A record seal in Colorado is when a person gets his or her criminal history hidden from public view. Once a criminal record is sealed, it no longer comes up on background checks. So a record seal can greatly improve a person’s employment prospects.
The record sealing process in Colorado typically involves
- obtaining copies of past police reports,
- filing a petition with the court, and
- paying a filing fee
Not everyone is eligible for record seals. If the court grants a record seal, the person can legally deny ever having been arrested or convicted of a crime (with rare exceptions).
Below our Colorado criminal defense attorneys discuss the laws, processes, times frames, and fees for sealing arrest and conviction records in Colorado. Click on a topic to go to that section:
- 1. What is a record seal in Colorado?
- 2. What is the advantage of getting a criminal record sealed?
- 3. What criminal records can be sealed in Colorado?
- 4. Can you seal a felony record in Colorado?
- 5. When can I get my criminal record sealed in Colorado?
- 6. If I get a record seal, can I say no if someone asks me if I have a criminal record?
- 7. How much does it cost to get a record seal in Colorado?
- 8. If I am eligible for a record seal, will a judge definitely seal it?
- 9. How do I get my criminal record sealed in Colorado?
- 10. How long does it take to get criminal records sealed?
- 11. What if my petition to seal is denied?
- 12. Can my criminal record be partially sealed in Colorado?
Read our related article on collateral relief in Colorado.
Whenever people in Colorado are arrested or convicted, it goes on their “criminal record.” These records are typically accessible to the public through an internet background check.
Like it sounds, a record seal “seals” a person’s Colorado records so that they no longer come up in background checks. In essence, sealing makes a criminal record invisible.1
For example, people convicted of petty offenses in Denver County Court may be eligible to get those record sealed. So if they were to apply for a job, those petty offense convictions should not show up on their future background checks.
Sealing makes a person’s criminal record invisible. The records are made unavailable but law enforcement and prosecution entities still have access.
Expunging is actually the destruction of criminal records. As explained below, Colorado permits expungement for only juvenile offenses and underage drinking and driving convictions.2
Many employers will not consider job applicants with criminal records. Therefore, having a record seal vastly improves the person’s job prospects. Having a criminal record may also be socially stigmatizing, so a seal puts the person on a more equal footing with others.
Whether a person is qualified for a record seal in Colorado depends on the following factors:
- the type of criminal offense,
- whether the defendant was ultimately convicted,
- the defendant’s age, and/or
- when the case was dismissed or closed
Note that a criminal case is considered “closed” once there has been a final disposition and the person completed all the sentencing terms.
Continue scrolling down to learn the various types of cases that may be sealed in Colorado.3 4
An arrest is just the beginning of a criminal case, and many arrests never result in a conviction. A person may have eligibility to have his/her arrest records sealed right away in any of the following situations:
- The person was arrested but not ultimately charged with a crime;
- The person’s case was eventually dismissed (which means there was no conviction); and/or
- The person was acquitted (found “not guilty”) of the charge(s).
Note that a person might be ineligible for a record seal if the charge was dropped only because he/she took a plea bargain in a separate case.
When defendants have pleaded guilty to most offenses as part of a straight deferred judgment, they are eligible for a record seal once they have successfully completed it and the case gets dismissed.
Convictions are potentially sealable unless they are:
- Class 1 felonies
- Class 2 felonies
- Class 3 felonies
- Level 1 drug felonies
- Sex crimes
- Domestic violence convictions (including domestic violence harassment)
- Class 1 misdemeanor traffic offenses
- Class 2 misdemeanor traffic offenses
- Class A traffic infractions
- Class B traffic infractions
- Crimes involving a commercial driver’s license5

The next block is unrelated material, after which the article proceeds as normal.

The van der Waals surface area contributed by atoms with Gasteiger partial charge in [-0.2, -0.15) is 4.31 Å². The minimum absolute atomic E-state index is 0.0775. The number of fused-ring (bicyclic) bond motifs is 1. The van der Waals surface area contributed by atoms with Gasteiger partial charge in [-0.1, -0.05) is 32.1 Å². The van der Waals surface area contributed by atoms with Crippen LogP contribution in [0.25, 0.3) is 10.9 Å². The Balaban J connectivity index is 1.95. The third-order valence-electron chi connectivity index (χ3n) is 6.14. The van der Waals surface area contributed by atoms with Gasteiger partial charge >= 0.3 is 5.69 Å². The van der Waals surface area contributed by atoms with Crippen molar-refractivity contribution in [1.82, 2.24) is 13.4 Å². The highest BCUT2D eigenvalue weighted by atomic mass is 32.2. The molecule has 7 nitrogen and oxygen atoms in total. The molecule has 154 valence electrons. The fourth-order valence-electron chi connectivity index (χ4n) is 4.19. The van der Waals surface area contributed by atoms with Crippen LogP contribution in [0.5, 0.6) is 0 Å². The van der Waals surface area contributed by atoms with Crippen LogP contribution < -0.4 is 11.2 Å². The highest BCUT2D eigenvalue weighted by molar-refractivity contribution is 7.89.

As discussed in section 5, there is a waiting period to seal criminal convictions. But there is no waiting period to seal charges that have been dismissed.
In Colorado, “juvenile” means under 18 years old, and “underage” means under 21 years old. People who committed certain crimes while juvenile or underage may be eligible to expunge or seal their records:
3.3.1. Underage DUI
A conviction for underage drinking and driving (UDD) where the blood alcohol level was at least .02 but no more than .05 may be expunged if the following are true:
- The person is over 21;
- The person has not had a second UDD conviction; and
- The case has closed; and
- He/she has never held a commercial driver’s license and was not operating a commercial motor vehicle.
Note that the records in this case would be totally expunged.6
3.3.2. Underage alcohol convictions prior to July 1, 2014
Convictions for possessing or consuming alcohol while under 21 may sealable if:
- At least one (1) year has passed since the date of final disposition of all criminal proceedings against the defendant or his/her release from supervision concerning a criminal conviction, whichever is later; and
- The person has not been arrested for another conviction for possessing or consuming alcohol.
Note that this rule applies to convictions prior to July 1, 2014.7
3.3.3. Underage alcohol or marijuana convictions from July 1, 2014 on
Convictions for possessing or consuming alcohol, marijuana, or marijuana paraphernalia while under 21 may be sealable if:
- At least (1) one year has passed since the date of final disposition of all criminal proceedings against the defendant or his/her release from supervision concerning a criminal conviction, whichever is later; and
- The person has obtained a verified copy of his/her criminal history that is current as of at least 20 days prior to the date of the filing of the petition to seal.
Note that this rule applies to convictions on July 1, 2014 and after.8
3.3.4. Juvenile records
People with juvenile offense records can usually get them expunged if the following three conditions are true.
- He/she has not since been adjudicated as a juvenile delinquent for, or convicted of, any felony or misdemeanor offense involving domestic violence, unlawful sexual behavior, or possession of a weapon; and
- There are no felony, misdemeanor, or delinquency actions pending or being instituted against him/her; and
- He/she has paid all court-ordered restitution or is currently on a restitution repayment agreement with the court collections investigator.
Also note that the person has to request a court hearing in order to get an expungement.9
The only felony convictions that can be sealed in Colorado are class 4, class 5, and class 6 felonies as well as level 2, level 3, and level 4 drug felonies. The waiting period to petition for a felony record seal is three years after the case ends, except for level 2 drug felonies which have a five-year wait. The process to seal felony convictions requires submitting a completed JDF 612 form to the Colorado court which heard the case.